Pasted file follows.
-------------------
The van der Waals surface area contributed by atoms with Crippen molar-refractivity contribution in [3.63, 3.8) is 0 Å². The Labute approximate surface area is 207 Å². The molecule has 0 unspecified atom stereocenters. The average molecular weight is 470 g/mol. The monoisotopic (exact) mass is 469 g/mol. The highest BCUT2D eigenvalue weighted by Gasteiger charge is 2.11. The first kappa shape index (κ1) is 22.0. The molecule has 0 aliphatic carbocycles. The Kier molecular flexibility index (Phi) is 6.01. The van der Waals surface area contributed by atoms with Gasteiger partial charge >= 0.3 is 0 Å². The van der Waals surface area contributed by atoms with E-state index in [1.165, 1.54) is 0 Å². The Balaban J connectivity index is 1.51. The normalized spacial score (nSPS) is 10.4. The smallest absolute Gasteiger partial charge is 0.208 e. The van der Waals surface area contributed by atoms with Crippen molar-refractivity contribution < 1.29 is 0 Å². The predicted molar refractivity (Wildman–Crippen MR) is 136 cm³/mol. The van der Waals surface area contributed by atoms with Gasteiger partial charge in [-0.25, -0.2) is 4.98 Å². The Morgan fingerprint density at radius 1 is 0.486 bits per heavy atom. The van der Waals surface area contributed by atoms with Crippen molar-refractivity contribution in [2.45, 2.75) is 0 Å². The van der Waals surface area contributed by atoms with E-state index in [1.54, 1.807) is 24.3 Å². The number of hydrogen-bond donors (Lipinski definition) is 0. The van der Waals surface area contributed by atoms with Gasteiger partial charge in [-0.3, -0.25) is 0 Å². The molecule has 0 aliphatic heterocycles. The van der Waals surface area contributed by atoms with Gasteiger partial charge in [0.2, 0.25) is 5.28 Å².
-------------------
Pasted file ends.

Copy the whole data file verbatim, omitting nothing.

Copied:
The van der Waals surface area contributed by atoms with Crippen molar-refractivity contribution in [3.63, 3.8) is 0 Å². The Labute approximate surface area is 207 Å². The molecule has 0 unspecified atom stereocenters. The average molecular weight is 470 g/mol. The monoisotopic (exact) mass is 469 g/mol. The highest BCUT2D eigenvalue weighted by Gasteiger charge is 2.11. The first kappa shape index (κ1) is 22.0. The molecule has 0 aliphatic carbocycles. The Kier molecular flexibility index (Phi) is 6.01. The van der Waals surface area contributed by atoms with Gasteiger partial charge >= 0.3 is 0 Å². The van der Waals surface area contributed by atoms with E-state index in [1.165, 1.54) is 0 Å². The Balaban J connectivity index is 1.51. The normalized spacial score (nSPS) is 10.4. The smallest absolute Gasteiger partial charge is 0.208 e. The van der Waals surface area contributed by atoms with Crippen molar-refractivity contribution < 1.29 is 0 Å². The predicted molar refractivity (Wildman–Crippen MR) is 136 cm³/mol. The van der Waals surface area contributed by atoms with Gasteiger partial charge in [-0.25, -0.2) is 4.98 Å². The Morgan fingerprint density at radius 1 is 0.486 bits per heavy atom. The van der Waals surface area contributed by atoms with Crippen molar-refractivity contribution in [2.45, 2.75) is 0 Å². The van der Waals surface area contributed by atoms with E-state index in [1.54, 1.807) is 24.3 Å². The number of hydrogen-bond donors (Lipinski definition) is 0. The van der Waals surface area contributed by atoms with Gasteiger partial charge in [-0.3, -0.25) is 0 Å². The molecule has 0 aliphatic heterocycles. The van der Waals surface area contributed by atoms with Gasteiger partial charge in [0.2, 0.25) is 5.28 Å².